Europe formally put its Galileo satellite navigation project on track to provide a functional service during 2014 and near-global coverage in 2015 with the signing of contracts to build and launch eight more satellites.
The €215 million package, signed today in London by European Commission Vice President Antonio Tajani, who has championed the Galileo project, with the European Space Agency and its launch contractor Arianespace, includes €255 million to build eight satellites in addition to the 18 already ordered, a €30 million deposit for up to three Ariane 5 launches and €30 million to adapt the Ariane 5 ES launcher to orbit four Galileo satellites simultaneously.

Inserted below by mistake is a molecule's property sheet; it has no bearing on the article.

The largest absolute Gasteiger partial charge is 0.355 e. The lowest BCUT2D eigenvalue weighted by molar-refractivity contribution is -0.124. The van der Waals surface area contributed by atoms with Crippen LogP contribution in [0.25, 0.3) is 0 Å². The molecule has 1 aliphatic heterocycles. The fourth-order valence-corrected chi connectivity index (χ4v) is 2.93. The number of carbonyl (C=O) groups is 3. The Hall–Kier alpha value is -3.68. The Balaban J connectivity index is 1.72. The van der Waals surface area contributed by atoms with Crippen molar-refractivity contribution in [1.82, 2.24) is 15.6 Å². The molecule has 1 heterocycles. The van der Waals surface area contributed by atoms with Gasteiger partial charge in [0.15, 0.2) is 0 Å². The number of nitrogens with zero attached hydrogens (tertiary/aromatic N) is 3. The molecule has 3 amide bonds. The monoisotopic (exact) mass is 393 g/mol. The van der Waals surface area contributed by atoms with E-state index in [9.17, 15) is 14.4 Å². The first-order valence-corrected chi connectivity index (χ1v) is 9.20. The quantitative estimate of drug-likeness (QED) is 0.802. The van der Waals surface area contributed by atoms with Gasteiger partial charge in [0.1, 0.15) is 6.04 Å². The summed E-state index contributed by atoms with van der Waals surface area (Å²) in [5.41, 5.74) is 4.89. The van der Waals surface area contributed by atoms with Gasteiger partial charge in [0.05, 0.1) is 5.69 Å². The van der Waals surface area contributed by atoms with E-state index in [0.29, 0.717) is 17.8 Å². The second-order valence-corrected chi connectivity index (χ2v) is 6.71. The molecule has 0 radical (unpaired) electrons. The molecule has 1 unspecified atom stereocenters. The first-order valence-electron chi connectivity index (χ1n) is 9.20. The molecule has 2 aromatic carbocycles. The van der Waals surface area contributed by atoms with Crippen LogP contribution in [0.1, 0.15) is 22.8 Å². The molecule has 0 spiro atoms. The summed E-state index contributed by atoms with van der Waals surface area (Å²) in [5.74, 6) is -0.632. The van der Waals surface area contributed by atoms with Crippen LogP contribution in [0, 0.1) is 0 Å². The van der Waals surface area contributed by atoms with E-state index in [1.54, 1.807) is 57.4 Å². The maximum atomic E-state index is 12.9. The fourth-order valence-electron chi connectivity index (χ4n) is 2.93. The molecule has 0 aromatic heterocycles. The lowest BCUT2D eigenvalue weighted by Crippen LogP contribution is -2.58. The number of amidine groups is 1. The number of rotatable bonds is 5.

The first two Galileo satelllites were launched in October 2011 by a single Soyuz rocket launch from ESA’s Kourou, French Guiana space centre. A second pair will be orbited by Soyuz by the end of thus summer.
But from the second half of 2014, a requalified Ariane launcher – know as Ariane 5 ES Galileo – should be equipped with a four-satellite dispenser and be capable of delivering the spacecraft to orbital altitudes of 23,222km. The current ES launcher is used to launch ESA’s Automated Transfer Vehicle to the International Space Station at around ...